Liberty is an inherently offensive lifestyle. Living in a free society guarantees that each one of us will see our most cherished principles and beliefs questioned and in some cases mocked. That psychic discomfort is the price we pay for basic civic peace. It's worth it. It's a pragmatic principle. Defend everyone else's rights, because if you don't there is no one to defend yours. -- MaxedOutMama

I don't just want gun rights... I want individual liberty, a culture of self-reliance....I want the whole bloody thing. -- Kim du Toit

The most glaring example of the cognitive dissonance on the left is the concept that human beings are inherently good, yet at the same time cannot be trusted with any kind of weapon, unless the magic fairy dust of government authority gets sprinkled upon them.-- Moshe Ben-David

The cult of the left believes that it is engaged in a great apocalyptic battle with corporations and industrialists for the ownership of the unthinking masses. Its acolytes see themselves as the individuals who have been "liberated" to think for themselves. They make choices. You however are just a member of the unthinking masses. You are not really a person, but only respond to the agendas of your corporate overlords. If you eat too much, it's because corporations make you eat. If you kill, it's because corporations encourage you to buy guns. You are not an individual. You are a social problem. -- Sultan Knish

All politics in this country now is just dress rehearsal for civil war. -- Billy Beck

Thursday, August 11, 2011

Self-Defense in the UK

I left this in a comment at Say Uncle this morning in response to the assertion that "There is no right of self defense in the English law system. The use of force is solely the right of the Crown."  I thought it would make a pretty decent post of its own, especially with the hyperlinks included.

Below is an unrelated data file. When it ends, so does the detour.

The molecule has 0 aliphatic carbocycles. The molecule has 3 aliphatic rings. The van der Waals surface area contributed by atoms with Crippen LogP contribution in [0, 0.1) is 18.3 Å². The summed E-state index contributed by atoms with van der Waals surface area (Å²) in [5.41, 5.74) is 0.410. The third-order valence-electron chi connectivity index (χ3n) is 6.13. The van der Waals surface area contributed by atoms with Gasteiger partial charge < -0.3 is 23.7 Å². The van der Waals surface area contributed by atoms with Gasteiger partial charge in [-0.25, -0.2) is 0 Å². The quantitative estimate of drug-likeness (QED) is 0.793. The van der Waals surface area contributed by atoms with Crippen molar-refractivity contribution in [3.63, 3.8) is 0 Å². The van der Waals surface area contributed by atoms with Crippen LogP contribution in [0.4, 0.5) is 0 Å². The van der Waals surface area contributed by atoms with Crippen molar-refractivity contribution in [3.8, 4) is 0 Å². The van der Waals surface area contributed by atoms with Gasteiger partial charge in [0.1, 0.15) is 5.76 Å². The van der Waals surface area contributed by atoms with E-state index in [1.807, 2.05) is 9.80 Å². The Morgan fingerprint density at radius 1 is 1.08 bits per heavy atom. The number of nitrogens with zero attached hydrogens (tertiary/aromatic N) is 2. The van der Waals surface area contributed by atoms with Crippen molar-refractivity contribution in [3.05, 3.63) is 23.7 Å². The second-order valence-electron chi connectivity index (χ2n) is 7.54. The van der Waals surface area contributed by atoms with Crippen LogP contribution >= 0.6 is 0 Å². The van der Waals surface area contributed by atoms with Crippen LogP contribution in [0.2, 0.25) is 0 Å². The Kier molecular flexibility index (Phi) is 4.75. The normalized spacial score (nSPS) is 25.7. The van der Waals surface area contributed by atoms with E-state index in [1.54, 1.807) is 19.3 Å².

OK, I’ve argued this question extensively. Here’s the deal:

In the UK, under the law you are permitted to use “reasonable force” to defend yourself or others.

Here’s the rub: Other people after the fact determine what was "reasonable" at the time of the incident.

Possession of anything "with the intent to threaten to cause injury or fear" is verboten – so if you pick up a baseball bat and stand outside your property as a deterrent to rioters, your intent is to "threaten to cause injury or fear" and you're therefore guilty of being in possession of an "offensive weapon."

Apparently you're supposed to wait until you, personally are under physical attack before you can pick up anything with which to defend yourself, and then you are restricted in how you use that item to some "reasonable" level to be determined at some future time when the jurors can reflect calmly on the situation.

Further, as has been explained to the British public, the law does not require the intention to kill for a prosecution for murder to succeed. All that is required is an intention to cause serious bodily harm. That intention can be fleeting and momentary. But if it is there in any form at all for just a second – that is, if the blow struck was deliberate rather than accidental – you can be guilty of murder and spend the rest of your life in prison.

As a result, the Crown Prosecution Service can (and has) prosecuted people for merely possessing anything they consider to be an "offensive weapon" whether or not said "weapon" was ever displayed. They have prosecuted people, like the man who beat a burglar with a milk bottle, for "unreasonable" use of force. One man was acquitted not too long back of murdering a home invader with his shotgun when his defense was that the gun "accidentally discharged" as he was pointing it at the huge, steroid-enraged bodybuilder climbing through his second-floor window and verbally threatening to kill the homeowner. Since there was no intent, fleeting or momentary, he wasn't guilty of murder, apparently, even though he had to unlock the gun cabinet, retrieve his shotgun, unlock the ammo cabinet, retrieve his ammo, load the gun, aim the gun, and put his finger on the trigger. All of that was "reasonable," but pulling the trigger intentionally would have been an act not of self-defense, but of murder.

The result of these laws is that the act of defending yourself is legally risky. Even if you’re acquitted, it may cost you a fortune in legal fees, and you very well might go to jail. If you actively defend your property, the chances are very high that you will be prosecuted for – at a minimum – possession of an "offensive weapon" and "causing fear," and you will most probably lose in court.

All of this has what has been referred to as a "chilling effect" on the willingness of the British populace to actively defend themselves. You'll note in the stories coming out of the UK that the people doing the "vigilantism" are almost exclusively immigrants – mostly Turks and Sikhs. They haven't had their self-reliance beaten out of them yet.

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